culture and customs
introducing the area
Mount Elgon is a dormant volcano that straddles
the border between Kenya and Uganda. At 4,320 metres high, it is
the second highest mountain in Kenya, and the fourth highest mountain
in Africa. It is home to a variety of rare plants, some of which
occur nowhere else in the world, and on its lower slopes are extensive
forest areas. The mountain is traditionally an important area for
the collection of forest products such as timber, honey, bamboo,
bush meat, and medicinal herbs by people living around the forest.
The fertile, usually well-drained, deep and workable soils, and
favourable climate combine to offer a significant agricultural potential.
In this sense, it resembles many other mountain areas in Africa,
which tend to have more favourable climatic and agricultural conditions
than the drier plains. This is less true of mountain regions on
other continents, which generally have less agricultural potential
than the lowlands.
for local map
oral testimonies were gathered from the upper and lower slopes in
Mount Elgon district, in Kenya's Western Province. The area is densely
populated and is primarily inhabited by the Sabaot people although
there are also Bukusu, Teso, and a few other tribes, and there has
been a fair degree of intermarriage. The majority of the narrators
in this collection are Sabaot, and therefore the interviews primarily
illustrate Sabaot society, concerns and perspectives. There are
a few Bukusu and Teso narrators. The Sabaot were originally pastoralists
and it is only in the last 50 years or so that agriculture has taken
over from livestock as the main source of income in the area, with
the introduction of cash crops such as maize, beans and coffee.
Most Sabaot live in Mount Elgon district.
Overall, some 55 interviews were gathered, of which 23 have been
selected for the website. For various reasons, but primarily translation
difficulties, the amount of work needed to prepare the remainder
of the collection for this site was prohibitive. However, anyone
wishing to have access to the other interviews could contact Panos.
There is much less about the environment in these interviews than
in other collections, partly because the interviewers did not particularly
focus on this topic. But it may also reflect the fact that - given
the relative fertility of Mount Elgon - people's concerns were less
about productivity or a changing environment, and more about poor
access to markets, credit and development facilities. For various
reasons, the Saboat feel they have been ignored by successive administrations
and have been unable to exploit the area's development potential.
There is considerable discussion about the Sabaot's relationships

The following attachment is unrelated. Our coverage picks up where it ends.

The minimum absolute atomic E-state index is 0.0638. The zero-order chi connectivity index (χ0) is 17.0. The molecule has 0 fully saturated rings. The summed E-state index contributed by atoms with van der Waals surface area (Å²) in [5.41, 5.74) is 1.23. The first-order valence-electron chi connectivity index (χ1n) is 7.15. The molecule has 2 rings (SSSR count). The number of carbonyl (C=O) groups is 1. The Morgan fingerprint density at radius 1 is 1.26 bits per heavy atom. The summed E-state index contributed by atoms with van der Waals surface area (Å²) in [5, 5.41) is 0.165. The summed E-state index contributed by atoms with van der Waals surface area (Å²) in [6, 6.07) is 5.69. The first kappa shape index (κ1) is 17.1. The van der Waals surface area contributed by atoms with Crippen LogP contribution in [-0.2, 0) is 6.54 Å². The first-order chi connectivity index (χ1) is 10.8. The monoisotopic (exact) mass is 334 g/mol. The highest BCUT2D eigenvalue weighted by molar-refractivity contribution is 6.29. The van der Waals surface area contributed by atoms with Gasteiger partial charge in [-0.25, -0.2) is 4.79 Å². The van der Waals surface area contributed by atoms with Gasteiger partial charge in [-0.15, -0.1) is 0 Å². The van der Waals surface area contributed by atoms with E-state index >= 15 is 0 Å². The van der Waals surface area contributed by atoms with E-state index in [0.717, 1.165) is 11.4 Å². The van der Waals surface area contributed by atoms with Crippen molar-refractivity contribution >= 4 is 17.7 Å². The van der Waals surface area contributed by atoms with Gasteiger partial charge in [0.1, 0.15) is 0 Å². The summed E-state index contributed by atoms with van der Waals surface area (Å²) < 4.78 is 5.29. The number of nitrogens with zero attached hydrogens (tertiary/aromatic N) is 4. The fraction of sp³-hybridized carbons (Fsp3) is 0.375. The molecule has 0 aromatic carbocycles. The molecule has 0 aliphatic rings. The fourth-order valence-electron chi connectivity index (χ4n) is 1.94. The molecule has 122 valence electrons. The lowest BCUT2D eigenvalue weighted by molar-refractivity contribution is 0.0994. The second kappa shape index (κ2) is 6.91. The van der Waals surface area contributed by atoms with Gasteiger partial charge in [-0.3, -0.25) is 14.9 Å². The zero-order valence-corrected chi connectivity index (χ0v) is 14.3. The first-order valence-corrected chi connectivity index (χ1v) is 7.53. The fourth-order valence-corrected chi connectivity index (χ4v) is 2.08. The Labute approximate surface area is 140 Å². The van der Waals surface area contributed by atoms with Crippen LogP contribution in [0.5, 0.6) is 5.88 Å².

with other groups, especially the Bukusu, and how they believe this
relates to a history of oppression and marginalisation. In the early
1990s, these tensions exploded into violence and many families,
on both sides, lost their homes and farms. More recently, the government
granted the Mount Elgon region its own district status, a move greatly
welcomed by the Sabaot, although many still feel that without enough
well educated representatives, their physical distance from the
heart of Kenya's decisionmaking will be continue to be paralleled
by economic and political isolation.
Almost all narrators talk of the changes that are affecting their
society. Varied experiences and opinions on education, development,
changing culture and custom, and relations with other groups and
between generations, and men and women, dominate these testimonies.
A tension between preserving a strong cultural identity yet being
open to learning from others is a common thread. Many recognise
that contact with others can bring new ideas, wider experience and
positive influences. Yet, perhaps because their relationship with
the Bukusu was characterised by oppression, many talk of ridding
the area of non-Sabaot, and express distrust and disapproval of
outside or modern influences. Finding a balance between preserving
the strengths of their old way of life without being excluded from
the benefits of modernisation is proving difficult, as it does for
many culturally distinct groups.
testimony collection formed part of the "Review of Development
Progress in Kenyan Districts" project planned by the Kenya
Oral Literature Association (KOLA) and Interlink Rural Information
Service (IRIS), a media organisation. The aim was to listen to and
document the views and experiences of ordinary Kenyans on development.
Mount Elgon was one of five districts where testimonies were collected.
KOLA are a literary organisation, primarily documenting oral artistry.
At a workshop in 1996, Panos and KOLA exchanged experiences and
ideas on gathering oral testimony and trained a team of 9 interviewers,
which included several IRIS journalists. It was the first time KOLA
had used this kind of methodology to explore development issues.
Since then they have continued to apply it, and are training other
NGOs to use oral testimony collection as a means of gaining greater
understanding of certain topics.
Using some of the testimonies, KOLA published in 1998 an English
language book called "Voices from the Mountain: Personal Life
Histories from Mt. Elgon" for national dissemination. IRIS
disseminated some of the findings in the national and regional press,
producing features based on the interviews and covering topics raised
by the narrators, and through a newsletter. Local dissemination
has been achieved through presentations at community meetings, at
which the interviews and findings were discussed by the contributors
and others in the locality, and through two Sabaot language booklets,
launched in the community in September 2000. One of these booklets
was for adults; the other for children. These are one of the very
few resources in their own language available to the Sabaot, thus
meeting one of their wishes expressed in the interviews.